Other nonlethal prevention methods recommended to reduce wolf/livestock conflicts include alarms or scare devices, livestock protection animals, reducing attractants such as carcasses, and human presence.

Dr. Maureen Hackett, founder and president of Howling For Wolves, a Minnesota-based wolf advocacy organization, said: “While livestock losses from wolf predation are relatively low in Minnesota, reducing the losses of livestock (and wolves) is critical to helping Minnesota’s farmers, wolves, and communities co-exist and thrive.”

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Howling For Wolves educates the public about the wild wolf to foster tolerance and to ensure the wolf’s long-term survival. Howling For Wolves opposes recreational wolf hunting and trapping and all wildlife snaring. We advocate for nonlethal prevention methods that reduce wolf-livestock conflicts and support current federal protections for the wolf. www.HowlingForWolves.org.

The mission of USDA APHIS Wildlife Services (WS) is to provide Federal leadership and expertise to resolve wildlife conflicts to allow people and wildlife to coexist. WS conducts program delivery, research, and other activities through its Regional and State Offices, the National Wildlife Research Center (NWRC) and its Field Stations, as well as through its National Programs.

An Unprecedented Attack on the Endangered Species Act

Despite devastating new reports of catastrophic species loss, the USFWS just finalized regulations that would eviscerate the Endangered Species Act– our nation’s most effective law for saving imperiled wildlife from extinction. Thanks to the ESA, 99% of listed species have survived and many more have been set on a path to recovery. At a time of unprecedented global mass extinction, it is unconscionable that the administration is rolling back protections for our most imperiled species.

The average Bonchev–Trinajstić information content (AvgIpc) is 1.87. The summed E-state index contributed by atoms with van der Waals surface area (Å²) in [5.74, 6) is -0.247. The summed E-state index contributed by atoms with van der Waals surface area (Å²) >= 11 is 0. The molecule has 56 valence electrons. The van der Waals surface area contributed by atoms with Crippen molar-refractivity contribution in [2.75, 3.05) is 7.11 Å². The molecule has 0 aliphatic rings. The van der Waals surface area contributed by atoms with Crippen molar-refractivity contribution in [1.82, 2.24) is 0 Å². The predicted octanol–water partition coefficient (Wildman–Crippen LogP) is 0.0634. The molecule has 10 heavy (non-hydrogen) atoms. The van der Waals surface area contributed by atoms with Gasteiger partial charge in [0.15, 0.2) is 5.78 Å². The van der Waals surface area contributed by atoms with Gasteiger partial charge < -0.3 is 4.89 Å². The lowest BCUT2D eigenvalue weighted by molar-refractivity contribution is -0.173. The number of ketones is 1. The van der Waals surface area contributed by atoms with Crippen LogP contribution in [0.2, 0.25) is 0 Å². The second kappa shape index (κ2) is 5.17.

The Administrations’s Extinction Plan would gravely weaken critical endangered species protections by:

  • Making it more difficult to extend protections to threatened species, delaying lifesaving action until a species’ population is so small it may be challenging or impossible to save;
  • Allowing economic factors to be analyzed when deciding if a species should be saved;
  • Making it more difficult to protect polar bears, coral reefs, and other imperiled species that are most impacted by climate change;
  • Making it easier for companies to build roads, pipelines, mines, and other industrial projects in critical habitat areas that are essential to imperiled species’ survival.

Extinction crisis

 

 

  • A 2017 study published in the Proceedings of the National Academy of Sciences found that, of 27,600 species studied, nearly one-third of species are shrinking in population numbers and territorial ranges
  • As Americans, we have a responsibility to protect our natural heritage—including wildlife—for future generations. 
  • At a time of unprecedented wildlife extinction and habitat destruction, we should be working to strengthen, not weaken, our nation’s best tool for helping to prevent extinction. 

Favor to industry

  • The only winners in this Extinction Plan to weaken endangered species protections are industries that want to develop wildlife habitat, ranging from builders and oil companies to mining companies and other extractive industries.
  • All indications are that Interior Secretary David Bernhardt was a driving force for these proposed regulatory changes. 
  • The proposed changes directly benefit many of the industries that Bernhardt had as clients while working as a lobbyist for mining companies, oil and gas companies, and powerful water users in the West.